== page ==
Three Insights for Amplifying Diversity Hiring in Your Business

Woman and man shaking hands

Diversity hiring has been an important topic for decades. And while much has changed over the years, the goal of creating a diverse and welcoming workforce remains elusive for many organizations. Today, the conversation has expanded from simple “diversity” to “diversity, equity, and inclusion” (DEI). Yet companies are still grappling with some of the same questions they always have: What does workforce diversity really look like? Why is it important? And how can we make it happen?

As an organizational leader, you are no stranger to the concept of creating a diverse, equitable, and inclusive (DEI) workplace for all employees. But did you know that 49% of recruiters report that candidates inquire about a company’s DEI programs during the interview process, and 44% consider the commitment to expanding DEI in their organization an important factor in accepting a job offer.

Yet a surprising number of recruiters (20%) shared that their teams still aren’t planning to prioritize DEI in the near future. Even more concerning, 27% of recruiters have reported candidates have turned down an interview or job offer in the last year due to a lack of diversity in the workforce, based on recent Employ data.

In a competitive talent market that still favors candidates, company leadership should make the investment in expanding DEI in their organizations and creating a supportive, inclusive culture. Leaders across every industry agree that diversity of representation in their companies increases innovation, sense of belonging, employee happiness, and ultimately, the bottom line.

It shouldn’t be a surprise that companies with a wider diversity of representation and inclusive workplace cultures are more innovative and successful in their industries compared to competitors with homogenous workplaces. In fact, it’s become such an essential part of the employee experience that diversity and inclusion is now a key metric for making the Fortune 500 list, ensuring that companies remain committed to improving diversity, equity, and belonging in their workplaces for the long term.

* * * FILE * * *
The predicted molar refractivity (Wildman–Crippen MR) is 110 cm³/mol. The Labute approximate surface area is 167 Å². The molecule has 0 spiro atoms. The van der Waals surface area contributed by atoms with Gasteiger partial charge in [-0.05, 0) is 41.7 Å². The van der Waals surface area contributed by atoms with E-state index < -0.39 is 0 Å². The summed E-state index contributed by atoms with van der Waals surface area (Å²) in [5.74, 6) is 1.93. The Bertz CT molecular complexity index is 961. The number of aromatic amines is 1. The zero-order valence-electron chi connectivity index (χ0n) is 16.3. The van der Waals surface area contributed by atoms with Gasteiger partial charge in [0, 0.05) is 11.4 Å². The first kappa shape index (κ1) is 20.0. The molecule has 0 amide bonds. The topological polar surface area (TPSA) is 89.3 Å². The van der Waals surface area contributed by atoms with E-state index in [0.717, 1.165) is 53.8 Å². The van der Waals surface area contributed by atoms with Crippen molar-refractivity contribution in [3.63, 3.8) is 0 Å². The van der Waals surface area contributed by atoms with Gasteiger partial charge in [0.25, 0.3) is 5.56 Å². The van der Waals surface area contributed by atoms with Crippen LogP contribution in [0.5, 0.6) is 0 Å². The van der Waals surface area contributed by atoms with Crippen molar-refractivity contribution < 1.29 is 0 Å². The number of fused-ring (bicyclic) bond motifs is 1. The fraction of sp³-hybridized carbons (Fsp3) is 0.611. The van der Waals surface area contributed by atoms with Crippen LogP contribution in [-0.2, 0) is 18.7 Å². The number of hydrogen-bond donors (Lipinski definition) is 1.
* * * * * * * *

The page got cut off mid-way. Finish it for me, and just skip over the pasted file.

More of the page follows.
When talent teams and company leadership join forces and prioritize attracting diverse candidate slates when hiring, they can improve DEI in their organizations. In fact, recruiters are expecting increased budgets for DEI activities in the coming year, which they plan to use on things like employee referral programs, recruitment marketing, and internal mobility incentives. Many talent teams are dedicating time and resources to DEI and requesting the budget to make these goals happen. An impressive 68% of recruiters reported that they believe improving DEI in their organization will be a priority in the next year.

To dig in even further, let’s take a look at three focused insights on how you can bolster DEI initiatives in your organization:

#1: Shift Your Definition of “Diversity” 

In the 1980s and 1990s, most companies had a simple two-race view of diversity. Today, the very idea of diversity hiring has evolved to include not only race, but gender, ethnicity, age, orientation, physical ability, neurodiversity, and more.